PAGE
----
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International Journal of Recent Trends in Science and Technology, ISSN 2277-2812 E-ISSN: 2249-8109
Volume 10, Issue 3, April 2014 pp 486-491
The Results of Posteromedial Release in Clubfoot below the Age of 3 Years
Ronald Joseph Menezes1, Rakesh Sera2
1Associate Professor, 2PG Resident
Department of Orthopaedics, Father Muller Medical College, Kankanady, Mangalore – 575 002, Karnataka, INDIA.
Academic Editor : Dr. Aher K.R.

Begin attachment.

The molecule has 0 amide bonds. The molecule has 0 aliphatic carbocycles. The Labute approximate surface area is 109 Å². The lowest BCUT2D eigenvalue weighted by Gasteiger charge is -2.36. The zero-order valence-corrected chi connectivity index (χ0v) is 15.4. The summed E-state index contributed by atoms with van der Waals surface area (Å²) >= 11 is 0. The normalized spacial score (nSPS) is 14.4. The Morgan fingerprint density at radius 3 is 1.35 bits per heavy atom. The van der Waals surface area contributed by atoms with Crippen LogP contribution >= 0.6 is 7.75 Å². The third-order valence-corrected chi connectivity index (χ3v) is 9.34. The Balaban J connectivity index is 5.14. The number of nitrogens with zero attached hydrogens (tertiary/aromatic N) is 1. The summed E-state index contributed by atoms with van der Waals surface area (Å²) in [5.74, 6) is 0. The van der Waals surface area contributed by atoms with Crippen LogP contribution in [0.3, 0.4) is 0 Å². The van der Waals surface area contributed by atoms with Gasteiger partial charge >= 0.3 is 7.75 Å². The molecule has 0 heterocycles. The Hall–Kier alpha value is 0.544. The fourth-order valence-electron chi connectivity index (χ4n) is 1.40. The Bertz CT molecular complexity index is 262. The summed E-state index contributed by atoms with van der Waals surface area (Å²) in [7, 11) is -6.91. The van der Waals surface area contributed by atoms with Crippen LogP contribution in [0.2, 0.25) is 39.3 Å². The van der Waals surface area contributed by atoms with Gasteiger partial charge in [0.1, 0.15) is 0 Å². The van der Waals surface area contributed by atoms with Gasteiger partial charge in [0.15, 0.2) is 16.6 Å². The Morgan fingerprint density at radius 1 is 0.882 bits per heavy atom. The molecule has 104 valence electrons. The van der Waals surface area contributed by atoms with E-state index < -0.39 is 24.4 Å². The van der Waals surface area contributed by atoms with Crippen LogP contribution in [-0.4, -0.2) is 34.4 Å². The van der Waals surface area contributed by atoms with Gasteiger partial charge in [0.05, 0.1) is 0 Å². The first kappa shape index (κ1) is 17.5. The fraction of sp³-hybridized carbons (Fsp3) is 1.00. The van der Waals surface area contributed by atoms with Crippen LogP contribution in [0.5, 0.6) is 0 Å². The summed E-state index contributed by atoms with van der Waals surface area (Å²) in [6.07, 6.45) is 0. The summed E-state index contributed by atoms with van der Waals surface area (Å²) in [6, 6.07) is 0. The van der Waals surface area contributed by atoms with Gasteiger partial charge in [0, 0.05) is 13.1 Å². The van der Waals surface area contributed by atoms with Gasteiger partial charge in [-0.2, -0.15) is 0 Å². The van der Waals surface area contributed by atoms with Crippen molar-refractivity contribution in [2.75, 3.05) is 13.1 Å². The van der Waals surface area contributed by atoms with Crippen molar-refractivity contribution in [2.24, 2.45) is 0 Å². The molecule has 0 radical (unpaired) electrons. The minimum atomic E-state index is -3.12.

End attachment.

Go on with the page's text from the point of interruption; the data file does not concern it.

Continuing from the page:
Specific objectives: Congenital Talipes Equinovarus (Clubfoot) is one of the most common foot anomalies which can be treated by serial casting technique with high rate of success. Surgery is indicated for deformities that do not respond to conservative treatment or the patients that seek medical intervention too late. In this study, we reviewed the results of posteromedial release in clubfoot below 3 years. Materials and methods: Between May 2009 to June 2013, we treated sixty four feet (64) with idiopathic CTEV in forty (40) children who were below 3 years, who were evaluated and operated using posteromedial release in Father Muller Medical College Hospital, Mangalore. All the feet were given a trial of serial manipulation and cast application till the deformities were no more correctable. Medial release was done with the separate incision, only when full correction could not be obtained with posterior release. Sutures were removed after 15 days followed by manipulation and cast application. Postoperative cast immobilization continued for 2 months in an over corrected position, followed by immobilization with CTEV splint and CTEV shoe. At the end of 6 and 12 months all the feet were evaluated according to the modified Wynne – Davies Scoring system. Results: All 64 feet were operated between ages of 3 months to 18 months with a mean age of 8.4 months. Out of the 64 feet 10 feet required only posterior release whereas rest of the 54 feet required posterior and medial release. Postoperatively the patients were followed up for a minimum of 12 months to a maximum of 48 months with a mean of 30 months. Post-Operative evaluation was done according to the total score obtained by the modified Wynne – Davies Scoring system. According to this, 40 feet were evaluated as excellent, 12 were good, 4 were fair and 8 were poor. 22 patients had residual deformity. Among the residual deformities noted, forefoot adduction was by far the commonest and hindfoot varus came next. Gait was considered normal in 22 feet only. Among 64 feet assessed, 4 feet were regarded as poor on clinical grounds. All 4 had residual deformities i.e Forefoot adduction, hindfoot varus and hindfoot equinus. All relapsed cases were treated by JESS application with gradual stretching and correction of the deformity. All except one feet showed good results following this procedure. Conclusion: The timing of surgery did not change the final outcome considerably below 3 years of age in clubfoot. With posterior and posteromedial release 81.25 percent of cases had excellent to good results. Importance should be given to adequate soft tissue release and immediate post-operative splinting for obtaining good result. Relapses did not occur in 2 year follow-up period, in those cases, where good correction was obtained initially. Mild forefoot adduction was the commonest residual deformity, which did not lead to any functional outcome. Controlled differential fractional distraction by the application of JESS is more suitable for the correction of relapsed cases, than second surgical procedures. Since we treated only 4 cases by this method, it is difficult to comment on the final outcome